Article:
Last winter’s “snowpocalpyse” essentially brought freight movement and much of the economy to a frozen halt. The question many shippers are asking their transportation providers: Are we ready if it happens again?
The “perfect storm” of bad weather, a driver shortage and productivity-harming regulations in 2014, along with how to prepare for 2015, was the focus of a session on managing carrier costs at last week’s CSCMP Annual Global Conference in San Antonio.
“Everybody who was in the U.S. – whether you were in Chicago, Atlanta, West Coast, the South, wherever – experienced this snowpocalyspe,” said Frank Morgiewicz, COO of ArrowStream and moderator for the session. “Twenty-three storms, capacity constraints – and we certainly don’t want to hear the term ‘polar vortex’ again.”
But while many people may hope last winter was a once-in-a-lifetime mess, crossed fingers are not a sound business strategy.
With rail traffic especially hard hit in the north and northeast, much of the freight shifted to the road – which faced it’s own challenges, explained Dave Geyer, senior vice president of van truckload at Schneider National (No. 7 on the CCJ Top 250).
“Everything kind of snowballed,” he said. “Every winter we deal with harsh storms, but what was really unique was the intensity, the duration and the scope of what happened.”
And what was unique for Schneider was the impact the weather had on driver retention and new-hire training.
“You can imagine what drivers dealt with,” Geyer said. “We had drivers who were in truck stops broken down or stranded, and at some point they say, ‘I’ve had enough.’”
Additionally, the “regular cadence” of the recruiting cycle was disrupted, as trainees and instructors couldn’t make it to class.
By the numbers, Schneider was ahead of its budget projection by 75 drivers to start the year but 325 drivers behind by May.
Intermodal giant Hub Group likewise “saw a lot of productivity issues,” added Chief Supply Chain Officer David Marsh. He likened the transportation disruption early this year to that of Hurricane Katrina in 2005, except that the impact was “wider, longer and deeper.”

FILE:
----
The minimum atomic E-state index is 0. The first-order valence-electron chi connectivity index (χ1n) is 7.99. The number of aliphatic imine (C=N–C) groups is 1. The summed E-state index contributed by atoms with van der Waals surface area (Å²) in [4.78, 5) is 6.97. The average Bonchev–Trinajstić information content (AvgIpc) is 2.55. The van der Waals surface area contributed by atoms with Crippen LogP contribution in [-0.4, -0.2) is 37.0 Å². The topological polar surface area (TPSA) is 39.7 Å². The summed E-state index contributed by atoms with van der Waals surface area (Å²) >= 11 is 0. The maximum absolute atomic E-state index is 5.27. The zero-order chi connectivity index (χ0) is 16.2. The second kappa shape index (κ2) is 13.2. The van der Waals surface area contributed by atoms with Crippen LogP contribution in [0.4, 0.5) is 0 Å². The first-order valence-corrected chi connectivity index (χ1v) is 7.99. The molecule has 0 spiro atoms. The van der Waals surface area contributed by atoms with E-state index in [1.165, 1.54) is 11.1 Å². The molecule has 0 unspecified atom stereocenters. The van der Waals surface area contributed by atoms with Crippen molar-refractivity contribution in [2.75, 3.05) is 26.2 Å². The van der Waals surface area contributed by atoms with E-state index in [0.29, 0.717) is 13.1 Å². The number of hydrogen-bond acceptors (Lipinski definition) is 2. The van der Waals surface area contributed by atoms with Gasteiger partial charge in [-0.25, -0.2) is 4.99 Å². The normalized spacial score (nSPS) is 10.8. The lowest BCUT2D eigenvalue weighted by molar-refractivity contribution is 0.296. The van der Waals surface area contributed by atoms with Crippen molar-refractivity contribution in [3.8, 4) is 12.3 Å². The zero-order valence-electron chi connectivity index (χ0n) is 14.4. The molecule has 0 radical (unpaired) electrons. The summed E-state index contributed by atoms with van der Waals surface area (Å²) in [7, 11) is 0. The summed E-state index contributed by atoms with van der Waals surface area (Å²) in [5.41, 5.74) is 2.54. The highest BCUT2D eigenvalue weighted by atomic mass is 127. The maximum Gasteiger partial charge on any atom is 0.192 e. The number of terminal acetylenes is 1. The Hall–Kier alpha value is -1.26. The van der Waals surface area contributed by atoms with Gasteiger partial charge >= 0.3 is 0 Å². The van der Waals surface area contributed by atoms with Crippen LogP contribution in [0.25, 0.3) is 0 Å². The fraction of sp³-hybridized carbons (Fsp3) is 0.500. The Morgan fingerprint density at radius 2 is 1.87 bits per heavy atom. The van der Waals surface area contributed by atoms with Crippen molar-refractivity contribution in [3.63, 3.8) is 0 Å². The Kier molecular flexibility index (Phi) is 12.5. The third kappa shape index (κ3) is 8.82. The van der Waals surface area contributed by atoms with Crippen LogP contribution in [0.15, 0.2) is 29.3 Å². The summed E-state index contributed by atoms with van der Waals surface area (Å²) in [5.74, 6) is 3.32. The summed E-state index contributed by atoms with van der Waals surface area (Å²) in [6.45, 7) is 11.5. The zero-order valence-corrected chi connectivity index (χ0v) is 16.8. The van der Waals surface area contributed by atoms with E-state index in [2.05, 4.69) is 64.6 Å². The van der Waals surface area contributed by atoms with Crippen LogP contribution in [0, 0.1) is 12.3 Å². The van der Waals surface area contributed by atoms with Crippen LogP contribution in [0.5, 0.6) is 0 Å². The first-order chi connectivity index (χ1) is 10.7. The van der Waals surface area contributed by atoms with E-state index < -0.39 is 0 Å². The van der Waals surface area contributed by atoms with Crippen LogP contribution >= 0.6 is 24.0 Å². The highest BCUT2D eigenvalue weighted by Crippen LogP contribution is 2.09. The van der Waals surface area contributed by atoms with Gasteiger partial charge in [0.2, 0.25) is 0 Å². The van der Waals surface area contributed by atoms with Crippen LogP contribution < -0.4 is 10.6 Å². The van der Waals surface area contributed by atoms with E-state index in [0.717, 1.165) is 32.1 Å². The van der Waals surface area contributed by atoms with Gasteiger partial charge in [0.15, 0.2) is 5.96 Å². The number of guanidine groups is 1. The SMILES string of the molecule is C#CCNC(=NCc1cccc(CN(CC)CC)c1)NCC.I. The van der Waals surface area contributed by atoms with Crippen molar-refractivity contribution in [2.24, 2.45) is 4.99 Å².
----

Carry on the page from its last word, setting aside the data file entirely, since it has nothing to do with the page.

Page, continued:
The rails saw transit times slow by a day and a half, while local drayage operations were reduced by one run a day per truck. As had Schneider, Hub Group lost drivers because of that slowdown.
“They were making half of what they had been making,” Marsh said. “Obviously, it was very frustrating when they were stuck out there.”
The weather’s impact touched “the whole spectrum” of transportation providers, he noted. Much of the freight moved to truckload carriers, and even to LTL networks.
“For the first time in the last 20 years, I’m hearing LTL carriers talk about their networks being full,” Marsh said.
Both Schneider and Hub invested heavily in additional equipment, particularly intermodal boxes. The execs also emphasized the importance of communicating with customers, keeping them informed as at to transit times when delays are expected.
Schneider also “spent a lot” on driver recruitment and retention, including advertising, sign-on bonuses and wage adjustments.
“We had to act, and we had to act decisively,” Geyer said. “We had obligations to customers. We’re back to budget levels, but it took investing a great deal.”
And, yes, he adds: Schneider in turn asked customers to help cover those costs.
“When you get into this type of extreme conditions, you’ve got to start taking some extreme actions that are above and beyond what the industry would normally call for,” Geyer said.
And while customers have been “generally supportive,” those negotiations can be “challenging,” he added.
“I know the pressures that our customers are under when it comes to cost,” Geyer said. “But ultimately you’ve got to get the freight moved. We’re always trying to come up with solutions that we can present, regardless of the economic cycle.”
Looking ahead, and to the possibility of similar disruptions, Hub Group is evaluating “programs to help compensate the driver” for lost productivity. The company also is investing in new container tracking technology to automatically notify dispatch when a box is empty and available, and which will provide extra visibility to customers.
Marsh also emphasized the importance of flexibility when the supply chain is stressed.
Schneider’s Geyer again came back to truck drivers, and the importance of keeping them “whole.”
But, bad weather or no, this current cycle of tight capacity is likely to linger.
“I think what’s unique about 2014-2015, compared to 10 years ago, or even to ’94-’95 when supply was very, very short, is what the next two or three years have in store,” Geyer said. “We have some regulatory headwinds out there. I can speak from experience: ELDs have a productivity impact. A national speed limit, that’s a productivity impact. I could go on and on. It’s not a scare tactic, it’s just what’s a little bit different when you contrast it to similar times.”
Arrowstream’s advice for its shipping clients on preparing an unusual winter and tight capacity is here.